Salmon Snapshots

Lagunitas Creek

2014/15 Population

Estimate of Ocean Returning Fish

Coho

Oncorhynchus kisutch

Chinook

Oncorhynchus tshawytscha

Steelhead

Oncorhynchus mykiss

What We Have  
292
40
334
What We Need  
2,600
*
1,900
Notes:
Population estimate (derived from redd counts, complete census except for Bear Valley Creek) provided by California Department of Fish and Wildlife. Zeros represent no spawners detected. Data are preliminary and subject to change.
 
No NMFS recovery target for Chinook salmon for Lagunitas Creek, as it is south of the currently accepted range of the California Coast Chinook Evolutionary Significant Unit (ESU) (NMFS 2005).
 

Coho salmon are federally listed as endangered. Chinook and steelhead are federally listed as threatened. The “What We Need” spawner population abundance targets shown above represent just one of several criteria that the National Marine Fisheries Service considers when determining whether a species should be removed from the Federal List of Endangered and Threatened Wildlife and Plants (50 CFR 223.102). Recovering any of the species entails meeting criteria for abundance, productivity, diversity, and spatial structure across multiple watersheds, as well as criteria for alleviating threats (NMFS 2012, NMFS 2016).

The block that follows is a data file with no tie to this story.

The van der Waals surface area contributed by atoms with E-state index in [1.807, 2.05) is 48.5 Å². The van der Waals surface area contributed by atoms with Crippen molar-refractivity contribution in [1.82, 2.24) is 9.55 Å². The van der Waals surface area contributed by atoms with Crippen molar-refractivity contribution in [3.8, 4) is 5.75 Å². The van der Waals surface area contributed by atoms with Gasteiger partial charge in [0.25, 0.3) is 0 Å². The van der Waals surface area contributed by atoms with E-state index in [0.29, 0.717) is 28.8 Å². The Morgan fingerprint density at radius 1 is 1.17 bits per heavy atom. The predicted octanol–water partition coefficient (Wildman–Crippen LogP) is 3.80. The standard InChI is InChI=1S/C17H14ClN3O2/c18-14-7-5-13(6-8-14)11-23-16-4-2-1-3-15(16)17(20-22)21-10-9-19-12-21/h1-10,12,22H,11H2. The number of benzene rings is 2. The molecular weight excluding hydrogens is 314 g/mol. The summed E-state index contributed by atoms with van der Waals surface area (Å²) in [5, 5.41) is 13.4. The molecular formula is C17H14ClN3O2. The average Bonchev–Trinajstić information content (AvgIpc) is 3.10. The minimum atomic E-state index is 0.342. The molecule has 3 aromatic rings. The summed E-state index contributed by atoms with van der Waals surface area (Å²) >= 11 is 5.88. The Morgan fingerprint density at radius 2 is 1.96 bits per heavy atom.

The 2014/15 snapshot is defined as fall 2014 to spring 2015, as per when salmon and steelhead return from the ocean to spawn. Fall Chinook spawning season is fall 2014. Coho season is fall through early January 2015. Steelhead season can start in fall 2014 but is primarily winter and spring 2015. Spring Chinook return in spring 2015 and spawn in fall 2015.

References

National Marine Fisheries Service. 2012. Final Recovery Plan for Central California Coast Coho Salmon Evolutionarily Significant Unit. National Marine Fisheries Service, Southwest Region, Santa Rosa, California.

National Marine Fisheries Service. 2016. Final Coastal Multispecies Recovery Plan. National Marine Fisheries Service, West Coast Region, Santa Rosa, California.

fish images © Joe Tomelleri

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